WASHINGTON — It's a scene like no one has ever witnessed. A government struggles to react, while the science tries to catch up with a virus never-before-seen by humanity. Baseball players and fans don masks to protect themselves and others from a deadly virus. America's pastime plays a shortened season for the first time in memory, while the world is seemingly in turmoil.
But the year is not 2020, it's 1918.
As all 30 MLB teams prepare to play meaningful baseball in 2020 after the longest hiatus in the league's illustrious 144-year history, WUSA9 looked at its storied past to draw parallels to the present.
When looking at photos from the 1918 pandemic it's easy to see the comparisons. Cities urged their citizens to wear masks and avoid large crowds. People, old and young, wore white masks to keep themselves safe. Fraudulent cure-alls ran rampant, as many believed gargling saltwater could prevent the flu.
However, during the baseball season of 1918, owners, players and fans were ill-equipped and ill-prepared for what was to come. Washington, D.C. baseball historian and longtime broadcaster Phil Wood said the virus itself, was much worse for society 102 years ago.
"I think it was far more serious then than now, only because the technology wasn’t where it is now," Wood said.
Historians point out the flu was typically much deadlier a century ago. Flu vaccines had not even been invented yet, and this new, fast-developing variation was like nothing people had seen before. Though records aren't what they are today, the CDC estimates 500 million people died worldwide.
While the flu was deadlier, its impact on Major League Baseball was limited, compared to today, in part because of geography. Historians believe the new strain of influenza originated in the Mid-West. The first known case of the virus was in March 1918 at Fort Riley in Haskell County, Kansas while the U.S. prepared to increase its presence in World War I.
Today MLB has a sprawling presence across the continental United States, with teams as far Northwest as Seattle and as Southeast as Miami. It was a different story in 1918.
There was an American League and a National league. No divisions, no wild card games and only two teams make the playoffs. The whole league was about half its current size with just 16 teams.
MLB only reached as far west as St. Louis, which is nearly 600 miles from Fort Riley. So today while teams are jet-setting from city-to-city, the 1918 flu spread slowly, only exacerbated by international forces boarding ships to aid in WWI.
Even so, baseball did not go unscathed. The virus claimed the life of well-respected umpire Silk O'Loughlin at just 46 years old, according to the National Baseball Hall of Fame. Sports journalists weren't immune either. Boston Globe sportswriter Eddie Martin and Philadelphia writer Chandler Richter succumbed to the Spanish Flu.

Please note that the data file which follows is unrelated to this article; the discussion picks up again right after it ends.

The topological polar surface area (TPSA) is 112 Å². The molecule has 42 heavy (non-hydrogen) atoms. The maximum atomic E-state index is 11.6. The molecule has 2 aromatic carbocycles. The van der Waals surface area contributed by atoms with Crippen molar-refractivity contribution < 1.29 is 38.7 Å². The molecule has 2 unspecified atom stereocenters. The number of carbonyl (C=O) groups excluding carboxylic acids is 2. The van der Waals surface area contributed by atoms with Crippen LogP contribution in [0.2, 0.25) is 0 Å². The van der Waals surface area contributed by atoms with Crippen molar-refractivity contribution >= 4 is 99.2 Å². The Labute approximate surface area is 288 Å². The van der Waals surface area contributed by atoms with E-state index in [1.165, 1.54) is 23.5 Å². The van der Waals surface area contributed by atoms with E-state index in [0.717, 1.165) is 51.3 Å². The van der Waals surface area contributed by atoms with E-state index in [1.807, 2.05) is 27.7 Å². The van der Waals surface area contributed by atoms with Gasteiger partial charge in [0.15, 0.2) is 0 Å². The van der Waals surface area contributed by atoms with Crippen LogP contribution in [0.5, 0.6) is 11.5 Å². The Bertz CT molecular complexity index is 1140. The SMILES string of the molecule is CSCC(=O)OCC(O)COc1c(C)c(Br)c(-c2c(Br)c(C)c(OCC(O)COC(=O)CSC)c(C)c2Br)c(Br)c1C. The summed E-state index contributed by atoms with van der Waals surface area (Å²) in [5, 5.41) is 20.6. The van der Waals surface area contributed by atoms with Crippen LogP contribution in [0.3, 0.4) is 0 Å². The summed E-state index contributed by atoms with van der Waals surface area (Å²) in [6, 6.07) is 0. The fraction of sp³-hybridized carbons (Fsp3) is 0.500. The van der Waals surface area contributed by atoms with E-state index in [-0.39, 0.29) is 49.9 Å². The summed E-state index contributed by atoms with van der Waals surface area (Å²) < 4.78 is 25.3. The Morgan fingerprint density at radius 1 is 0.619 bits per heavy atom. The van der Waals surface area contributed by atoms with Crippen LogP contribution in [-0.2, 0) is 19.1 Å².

"It was a different time then," Wood said. "You had a lot of newspapers and a lot of sportswriters who would hang out together and drink together, and drink with the players and drink with the manager and drink with the owner."
Of course, now customs are different. Sports journalists don't routinely fraternize with players, and for the 2020 season, broadcasters won't travel with their teams. Instead, when a broadcaster's team is on the road, they'll announce the game virtually.
While no players directly died from the Spanish Flu, many baseball historians believe it may have affected some of the biggest stars, including Babe Ruth. According to the Smithsonian, the young slugger interacted with soldiers coming directly from packed barracks where the 1918 pandemic is believed to have started. The Boston Globe wrote Ruth "was the life of the party and fraternized with a lot of the soldier boys from Camp Devens" on crowded train cars en route to Spring Training in March. Just two months later on May 19, Ruth came down with a fever that landed him in the hospital for days. Of course, he made a full recovery on the way to a legendary hall of fame career.
Today, rather than traveling on public trains or moving through airports, teams are trying to isolate their players as much as possible.
"This is obviously a different time," Wood said, "This is interesting now, because of this whole idea of creating these bubbles for teams. No one would’ve thought of that 100 years ago, it was unheard of."
If you think we're more unlucky than usual in 2020, you might be onto something. The timing of coronavirus had a major impact on this baseball season. As compared to 1918, the Spanish Flu peaked during typical flu season, late fall into winter, which means it did not have the same impact on the season. So while owners agreed to shorten the 1918 season to lessen the impact of WWI, they were not forced to prematurely end the season due to the flu.
"From a timing standpoint, the flu actually came at a better time for baseball -- it didn't have the same kind of impact if it had arrived three months earlier," Wood said. "The key to the whole thing is that the 1918 flu pandemic didn't really reach its peak into mid-September, later in the fall. Well, the World Series ended September 11th, so the fact is World War I had a much greater impact than the flu did."
After spending nearly 50 years in the game, how does Phil Wood think the shortest season in baseball history will be remembered? He's not pulling any punches.
"When all is said and done I just don't think baseball historians will really look at this season as anything more than a gimmick," he said. "Basically we made the best of a horrible situation."